Just before 82-year-old Sigmund Freud was allowed to leave German-occupied Austria in 1938, the SS insisted he sign a statement claiming he had been treated well. He complied with a flourish: "I can most highly recommend the Gestapo to everyone." This defiant and, under the circumstances, risky display of contempt was typical of the man who invented psychoanalysis. Throughout his life, Freud sought to maintain control. In his final hours, suffering through the last stages of throat cancer in 1939, he told the physician who had accompanied him to England to "make an end of it." The doctor obediently administered enough morphine to induce a coma from which the patient never awakened.
Freud's urge to preside is evident throughout Peter Gay's admiring, though hardly reverential biography. Yale's Sterling Professor of History and author of The Enlightenment and The Bourgeois Experience is a graduate of the Western New England Institute for Psychoanalysis. Yet if he is a doctrinaire Freudian, he does not show it. The great man, in Gay's eyes, was the product of a culture and period as well as of his upbringing. Yes, he had a beautiful, strong-minded mother whom he once saw naked, or, as he put it, matrem nudam. But he was also a Jew in the Austro-Hungarian Empire at a time of ferment in the arts and sciences. Gay's Freud emerges slowly but heroically from this background as an ambitious outsider driven by what the author calls a "greed for knowledge" and a scarcely suppressed desire to conquer the exclusive Gentile world.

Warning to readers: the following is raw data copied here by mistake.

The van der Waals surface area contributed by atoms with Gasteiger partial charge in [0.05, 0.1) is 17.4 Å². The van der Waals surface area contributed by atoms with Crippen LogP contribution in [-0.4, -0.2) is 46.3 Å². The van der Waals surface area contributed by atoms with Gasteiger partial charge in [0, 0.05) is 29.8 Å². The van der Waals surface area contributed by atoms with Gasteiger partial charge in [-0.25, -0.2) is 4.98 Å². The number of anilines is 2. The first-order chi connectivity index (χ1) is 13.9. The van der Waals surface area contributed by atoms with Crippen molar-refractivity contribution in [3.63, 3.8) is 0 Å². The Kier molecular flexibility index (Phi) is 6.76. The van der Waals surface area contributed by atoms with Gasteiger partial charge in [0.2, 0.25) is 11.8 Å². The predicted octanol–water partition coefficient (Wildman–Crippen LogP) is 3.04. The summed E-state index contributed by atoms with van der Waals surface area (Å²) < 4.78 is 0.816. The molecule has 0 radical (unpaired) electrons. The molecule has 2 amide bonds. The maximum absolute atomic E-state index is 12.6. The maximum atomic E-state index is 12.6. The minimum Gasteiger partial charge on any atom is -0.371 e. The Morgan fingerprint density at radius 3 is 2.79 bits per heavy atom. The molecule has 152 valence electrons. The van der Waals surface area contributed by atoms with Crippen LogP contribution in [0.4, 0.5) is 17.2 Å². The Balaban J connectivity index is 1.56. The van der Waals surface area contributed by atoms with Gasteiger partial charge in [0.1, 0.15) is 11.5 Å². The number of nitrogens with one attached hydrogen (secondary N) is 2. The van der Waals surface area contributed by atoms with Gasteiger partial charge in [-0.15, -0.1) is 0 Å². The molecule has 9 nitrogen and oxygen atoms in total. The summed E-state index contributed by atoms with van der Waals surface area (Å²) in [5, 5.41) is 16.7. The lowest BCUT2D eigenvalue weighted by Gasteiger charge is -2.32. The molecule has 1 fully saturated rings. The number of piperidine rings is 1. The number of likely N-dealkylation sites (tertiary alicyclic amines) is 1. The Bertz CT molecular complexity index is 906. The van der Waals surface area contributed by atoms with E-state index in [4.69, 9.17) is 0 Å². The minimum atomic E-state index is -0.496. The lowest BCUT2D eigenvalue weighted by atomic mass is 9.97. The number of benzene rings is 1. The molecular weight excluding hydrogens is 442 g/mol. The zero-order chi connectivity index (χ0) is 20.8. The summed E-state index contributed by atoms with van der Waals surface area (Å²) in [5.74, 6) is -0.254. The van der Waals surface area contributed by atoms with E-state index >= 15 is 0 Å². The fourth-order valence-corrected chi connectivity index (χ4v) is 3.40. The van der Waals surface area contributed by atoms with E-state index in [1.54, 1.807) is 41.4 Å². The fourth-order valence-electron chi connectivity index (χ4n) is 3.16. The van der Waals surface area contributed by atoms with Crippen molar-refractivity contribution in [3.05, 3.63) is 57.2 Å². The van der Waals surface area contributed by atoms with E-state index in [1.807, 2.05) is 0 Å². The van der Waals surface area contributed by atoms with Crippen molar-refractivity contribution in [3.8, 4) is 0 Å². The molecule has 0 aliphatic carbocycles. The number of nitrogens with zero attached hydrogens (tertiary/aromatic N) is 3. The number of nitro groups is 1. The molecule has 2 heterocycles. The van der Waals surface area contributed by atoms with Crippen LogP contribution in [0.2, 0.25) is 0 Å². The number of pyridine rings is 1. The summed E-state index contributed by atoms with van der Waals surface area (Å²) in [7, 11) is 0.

Freud the boy identified himself with Hannibal of Carthage. Freud the founder of the new "mind science" continually sought to assert his authority over associates, nearly all of them Jews. His colleagues appear to have been a touchy lot. Minor disputes frequently ended in nasty breakups and castings- out. But Freud's greatest distress came in dealing with Carl Jung, the son of a Swiss pastor, whose differences with his Viennese teacher had origins in the varying perspectives of Christianity and Judaism. Gay describes two meetings with Jung at which Freud fainted.
At home Freud was the image of the stalwart, bourgeois paterfamilias. His household, including wife, six children, sister-in-law and a Chow named Jo-Fi, revolved around his activities. The man who stunned the world with his theories about human behavior adhered to a thoroughly conventional routine, as Gay describes it:
"Up by seven, he would see psychoanalytic patients from eight to twelve. Dinner was punctually at one: at the stroke of the clock, the household assembled around the dining-room table; Freud appeared from his study, his wife sat down facing him at the other end, and the maid materialized, bearing the soup tureen. Then came a walk to restore the circulation, perhaps to deliver proofs or buy cigars. Consultations were at three, and after that, he saw more analytic patients, often until nine in the evening. Then came supper, sometimes a short game of cards with his sister-in-law Minna, or a walk with his wife or one of his daughters, often ending up at a cafe, where they could read the papers or, in the summer, eat an ice."